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The new Exorcist movie proves how much the world has changed since 1973

The Exorcist: Believer shows how American religion and Hollywood movies have shifted.

A girl in a muddy dress who looks demonic walks up a church aisle.
Plenty has changed in the last 50 years of the Exorcist franchise.
Universal Pictures
Alissa Wilkinson covers film and culture for Vox. Alissa is a member of the New York Film Critics Circle and the National Society of Film Critics.

The identity of the titular, singular “exorcist” of The Exorcist has always been a little murky. In the 1973 original — which overcame studio skepticism to become one of the most successful and significant horror films of all time — there are a few exorcists, all priests trying to cast a demon out of a 12-year-old girl named Regan (Linda Blair). The movie’s true protagonist is Father Damien Karras (Jason Miller), a priest experiencing a serious crisis of faith, but there’s also a more seasoned exorcist in the mix, Father Lankester Merrin (Max von Sydow). So there are at least two exorcists (plus a third priest, a friend of Karras’s), and thus the movie’s tension and allure come from its plot ambiguity. You don’t really know what’s going to happen, or who’s going to survive this encounter with the pits of hell. It all ends pretty horribly.

There have been a bunch of Exorcist installments in the intervening 50 years, some more successful than others. The Exorcist: Believer, the newest film in the franchise, is meant to operate as a loose sequel to the 1973 original. Director David Gordon Green claims the rest of the films “fall into the acceptable mythology” of his new film (though their events aren’t mentioned in the movie). Should it be successful, Believer is planned as the start of a trilogy sequel-reboot of the series, much like the Halloween films that were released between 2018 and 2022. (Green helmed those too, along with writers Danny McBride and Scott Teems, who return for this film.)

As a film, it’s at best serviceable, stronger in its world-building than in its climactic exorcism and nowhere near as unnerving as the original. Yet Believer is a fascinating artifact of 2023. It highlights in myriad ways how much the world has changed since the original’s release. Hollywood isn’t the same, and neither is American religious culture.

A girl with a cut face, including an upside-down cross on her forehead.
Olivia Marcum in The Exorcist: Believer.
Universal Pictures

That The Exorcist: Believer’s title still employs the singular case furnishes even more of a misnomer than it did in the original; these days there seem to be an awful lot of exorcists trotting around. Set (and released) 50 years after the events of The Exorcist, Believer centers on single dad Victor (Leslie Odom Jr.) and his young teen daughter Angela (Lidya Jewett) living in Georgia. (The names are more than lightly allegorical.) Angela’s mother died in an earthquake in Haiti, just after Angela was blessed, in utero, by a Haitian woman.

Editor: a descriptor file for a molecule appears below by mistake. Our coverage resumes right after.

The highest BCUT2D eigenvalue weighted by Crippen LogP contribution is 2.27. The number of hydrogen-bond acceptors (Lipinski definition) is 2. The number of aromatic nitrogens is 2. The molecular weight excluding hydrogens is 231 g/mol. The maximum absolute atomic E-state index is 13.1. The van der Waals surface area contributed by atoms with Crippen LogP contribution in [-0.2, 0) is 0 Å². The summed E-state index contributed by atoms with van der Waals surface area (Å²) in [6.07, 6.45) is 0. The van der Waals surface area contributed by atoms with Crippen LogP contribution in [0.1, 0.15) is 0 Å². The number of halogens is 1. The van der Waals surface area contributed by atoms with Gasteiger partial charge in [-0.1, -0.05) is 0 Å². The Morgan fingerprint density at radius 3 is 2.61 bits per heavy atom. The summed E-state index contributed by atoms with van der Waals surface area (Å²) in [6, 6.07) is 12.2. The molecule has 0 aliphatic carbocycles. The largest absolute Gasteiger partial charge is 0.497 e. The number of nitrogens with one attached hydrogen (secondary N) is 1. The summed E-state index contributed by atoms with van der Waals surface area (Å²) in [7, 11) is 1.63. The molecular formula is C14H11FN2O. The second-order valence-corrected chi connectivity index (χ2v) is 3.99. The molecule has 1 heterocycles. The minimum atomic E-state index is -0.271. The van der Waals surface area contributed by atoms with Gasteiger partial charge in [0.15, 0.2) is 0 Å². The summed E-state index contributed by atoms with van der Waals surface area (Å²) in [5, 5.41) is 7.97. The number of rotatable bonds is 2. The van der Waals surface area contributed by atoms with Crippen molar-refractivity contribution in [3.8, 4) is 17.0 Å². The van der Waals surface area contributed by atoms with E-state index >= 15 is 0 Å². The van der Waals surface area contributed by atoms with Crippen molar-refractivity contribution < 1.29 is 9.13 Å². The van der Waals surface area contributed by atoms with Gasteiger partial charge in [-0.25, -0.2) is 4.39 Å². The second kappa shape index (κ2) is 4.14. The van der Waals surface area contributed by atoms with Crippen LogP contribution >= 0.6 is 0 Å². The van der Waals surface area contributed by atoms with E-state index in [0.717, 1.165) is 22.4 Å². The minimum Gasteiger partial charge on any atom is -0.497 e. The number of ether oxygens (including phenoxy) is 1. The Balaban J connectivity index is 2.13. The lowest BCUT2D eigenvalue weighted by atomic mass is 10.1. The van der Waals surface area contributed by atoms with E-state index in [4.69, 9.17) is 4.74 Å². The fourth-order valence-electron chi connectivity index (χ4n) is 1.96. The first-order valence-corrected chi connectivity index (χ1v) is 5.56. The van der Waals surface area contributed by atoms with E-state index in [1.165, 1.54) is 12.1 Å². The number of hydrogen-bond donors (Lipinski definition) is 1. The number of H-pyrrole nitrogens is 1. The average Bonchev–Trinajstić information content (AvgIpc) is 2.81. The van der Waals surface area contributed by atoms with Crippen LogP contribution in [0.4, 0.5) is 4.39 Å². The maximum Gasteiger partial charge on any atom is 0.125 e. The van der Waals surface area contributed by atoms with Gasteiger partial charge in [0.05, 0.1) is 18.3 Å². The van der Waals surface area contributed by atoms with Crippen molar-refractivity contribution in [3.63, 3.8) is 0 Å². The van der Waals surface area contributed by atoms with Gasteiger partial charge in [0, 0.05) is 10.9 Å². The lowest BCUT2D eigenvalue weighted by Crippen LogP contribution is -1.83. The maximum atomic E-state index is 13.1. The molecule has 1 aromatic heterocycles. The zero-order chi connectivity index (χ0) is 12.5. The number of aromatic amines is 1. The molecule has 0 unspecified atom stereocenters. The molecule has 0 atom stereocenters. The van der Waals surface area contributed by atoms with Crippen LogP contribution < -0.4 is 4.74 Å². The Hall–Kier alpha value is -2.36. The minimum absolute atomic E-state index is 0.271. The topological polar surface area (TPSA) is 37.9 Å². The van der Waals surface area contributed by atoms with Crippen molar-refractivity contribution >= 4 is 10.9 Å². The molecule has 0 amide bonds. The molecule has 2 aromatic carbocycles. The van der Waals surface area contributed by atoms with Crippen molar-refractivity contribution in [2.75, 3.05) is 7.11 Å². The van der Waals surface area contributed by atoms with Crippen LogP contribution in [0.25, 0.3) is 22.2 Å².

Angela disappears into the woods with her friend Katherine (Olivia Marcum) and the pair turn up three days later, 30 miles away, shoeless and seemingly disturbed. As their behavior grows more erratic, neighbors like Ann, a nurse who lives next door (Ann Dowd), Victor’s sparring partner from the boxing gym (Danny McCarthy), and Katherine’s parents (Jennifer Nettles and Norbert Leo Butz) get drawn into desperately finding a solution. Ann leads Victor — who lost whatever faith he’d had after his wife died — toward someone who might know something about erratic behavior among young teen girls: Chris MacNeil (Ellen Burstyn, who starred in the 1973 film), mother of Regan.

Out here in the world you and I inhabit, The Exorcist’s original release sparked immense controversy among clergy and critics, with Catholics divided on whether the movie was vile, blasphemous, or a great recruiting tool for the church. Billy Graham — emphatically not Catholic, and extremely influential at the time — decried the film as having the devil in every frame. Requests for exorcisms (from Catholics and otherwise) rose sharply, a trend that’s ebbed and flowed in the years since. Beyond its religious implications, the film furnished a cultural touchpoint, especially since its sold-out showings and reports of fainting and possession-like behavior from inside the theater helped bolster it at the box office. You may never have seen The Exorcist, but you probably know the gist of it.

The Exorcist — in contrast to Believer, unfortunately — is indeed genuinely shocking, even if the scene in which Regan’s head literally spins is a little less viscerally terrifying to audiences brought up on slicker effects. (The special effects throughout the original movie are still extraordinary and would have seemed far more so in 1973.) Perhaps the most reflexively terrifying moment is when Regan (who is, we are meant to understand, in the early clutches of puberty) sticks a crucifix into her vulva repeatedly, an image that’s so distressing and painful and sacrilegious — it is the hell demon possessing the girl that’s violating her — that it is hard to speak of, even now.

A demon-possessed girl looks angrily at the camera.
Linda Blair in The Exorcist.
Warner Bros.